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10 philosophers on whether money can make you happy
How much money does it take to be happy? How much is too much? These philosophers have a lot to say about money and how it relates to the good life.
Money. It's either the root of all evil or the best thing ever. People have been arguing about the merits of wealth since they started saving it up. We've all faced the question of if we should pursue money for its own sake, or if we would be better off without it.
Science increasingly shows that there is a right amount of money for happiness, but that countless variables make the amount change for little reason. The problem must be approached another way.
Philosophers have asked the same question. Every thinker who has tried to answer the question of how to live has had to wonder how much money was right to have. Here, we have the ideas on how money affects happiness from ten philosophers that might help you decide how much money is enough.
In Aristotelian philosophy, virtue is the key requirement for a life well lived. But while his stoic contemporaries thought virtue alone would assure a good life, Aristotle knew that a few other things would be needed. Among them are friendship, good luck, and money.
While he saw money as merely a tool to promote other goals, he is open about the fact that the good life requires that you have a fair amount of it. One of the items on his list of virtues needed to live a full life is magnificence, which involves the donation of large sums to charity.
He warns against the life dedicated to pursuing money, however, as this is a life spent chasing something which is “useful for some other end" without ever reaching that end.
"The life of money-making is one undertaken under compulsion, and wealth is evidently not the good we are seeking; for it is merely useful and for the sake of something else." —Aristotle, Nicomachean Ethics
Henry David Thoreau is famous for retreating to a cabin near Walden pound and writing a book about his experiment of living a simple, self-sufficient life in the wilderness. While his experiment is often presented as more than it was, his cabin wasn't that far from a town and his mother usually cooked and cleaned for him, his ideas on the simple life are still worth considering.
His time in the woods showed him the benefits of living simply; such as how much humanity can gain by spending more time in nature and how getting away from material pleasures can help us live a fuller life. While his self-imposed situation came with great security, we can all stand to learn from his ideas on how to earn less and live more.
To have done anything by which you earned money merely is to have been truly idle or worse- Walden
Epicurus was a philosopher with some bold ideas on how to make people happy. He lived in the countryside in a large house with a dozen other people where they all lived communally. He argued that the path to happiness was moderation, strong friendships, and philosophy.
Rather than accumulating wealth, one should try and live a simple life and find joy in things like friends, the pleasures of work, and philosophy. While he wasn't opposed to having some wealth, he feared that having too much of it would lead a person to live immoderately, which would lead to vice and unhappiness. The moderate life, however, didn't require much money at all.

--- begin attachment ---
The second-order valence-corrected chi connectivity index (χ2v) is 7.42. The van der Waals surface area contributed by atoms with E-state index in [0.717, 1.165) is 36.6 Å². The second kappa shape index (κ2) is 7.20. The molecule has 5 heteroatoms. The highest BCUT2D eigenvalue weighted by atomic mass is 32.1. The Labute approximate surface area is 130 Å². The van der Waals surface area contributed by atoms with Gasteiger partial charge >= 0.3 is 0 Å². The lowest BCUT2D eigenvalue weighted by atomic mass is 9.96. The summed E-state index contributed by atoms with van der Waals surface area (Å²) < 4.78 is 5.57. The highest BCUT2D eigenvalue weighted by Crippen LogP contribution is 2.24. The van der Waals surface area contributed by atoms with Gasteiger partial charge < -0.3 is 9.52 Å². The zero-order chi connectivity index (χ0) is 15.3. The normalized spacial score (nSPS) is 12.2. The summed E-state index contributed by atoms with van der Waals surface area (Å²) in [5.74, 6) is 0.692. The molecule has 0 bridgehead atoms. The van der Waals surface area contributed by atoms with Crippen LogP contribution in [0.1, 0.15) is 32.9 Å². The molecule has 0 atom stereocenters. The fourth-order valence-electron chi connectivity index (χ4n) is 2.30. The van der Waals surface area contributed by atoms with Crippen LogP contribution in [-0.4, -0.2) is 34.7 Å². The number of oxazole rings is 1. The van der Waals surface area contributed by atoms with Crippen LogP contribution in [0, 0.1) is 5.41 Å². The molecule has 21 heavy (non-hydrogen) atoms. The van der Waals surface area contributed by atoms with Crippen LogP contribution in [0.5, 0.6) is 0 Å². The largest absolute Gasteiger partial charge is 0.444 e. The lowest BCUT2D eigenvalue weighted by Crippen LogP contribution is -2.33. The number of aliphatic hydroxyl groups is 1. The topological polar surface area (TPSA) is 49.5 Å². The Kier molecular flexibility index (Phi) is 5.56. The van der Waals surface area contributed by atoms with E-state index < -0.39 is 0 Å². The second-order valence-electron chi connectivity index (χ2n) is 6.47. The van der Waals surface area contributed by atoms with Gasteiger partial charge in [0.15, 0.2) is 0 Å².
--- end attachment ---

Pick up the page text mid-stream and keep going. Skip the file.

If you wish to make Pythocles wealthy, don't give him more money; rather, reduce his desires- Epicurus
Nietzsche was one of the prominent members of the chronically asking for money club. His books didn't sell well at all, and he never had much money during his productive years. While he never sought out riches, he didn't preach against them; and he had a lot to say about people who declared wealth to be evil.
He argued that the morality of the gospels was a slave morality which was based on a sort of sour grapes approach to things. Since the authors of the gospels didn't have money or power they declared those things to be evil and the poverty and weakness they had to be good. Nietzsche sees this reactionary morality to be unbecoming of great people.
This doesn't mean that he thought hoarding cash was good, but he does warn us to be wary of the poor man who derides money as evil and useless to our happiness.
“But tell me: how did gold get to be the highest value? Because it is uncommon and useless and gleaming and gentle in its brilliance; it always gives itself.
Soren Kierkegaard was the founder of existentialism and a critic of modern life. Often writing under pseudonyms, he challenged us to examine how we make choices and to accept our freedom long before anybody else was considering such ideas.
In The Present Age Kierkegaard strikes out against how people are increasingly dispassionate, conforming, and detached. He blames, among other things, money for causing some of this. As the abstraction of real value, it tends to make us desire of it rather than the things it can buy or represents.
Kierkegaard implores us to dive headfirst into life and live it fully and desiring too much money is a symptom of not doing so.
In the end, therefore, money will be the one thing people will desire, which is moreover only representative, an abstraction. Nowadays a young man hardly envies anyone his gifts, his art, the love of a beautiful girl, or his fame; he only envies him his money. -The Present Age
Philosophy's saddest genius, Schopenhauer was a pessimistic thinker who felt that most people were doomed to rather unpleasant lives. He was so convinced of this that he was one of the first prominent anti-natalists and wrote that most people were better off not being born. His advice on how to be happy is fittingly strange.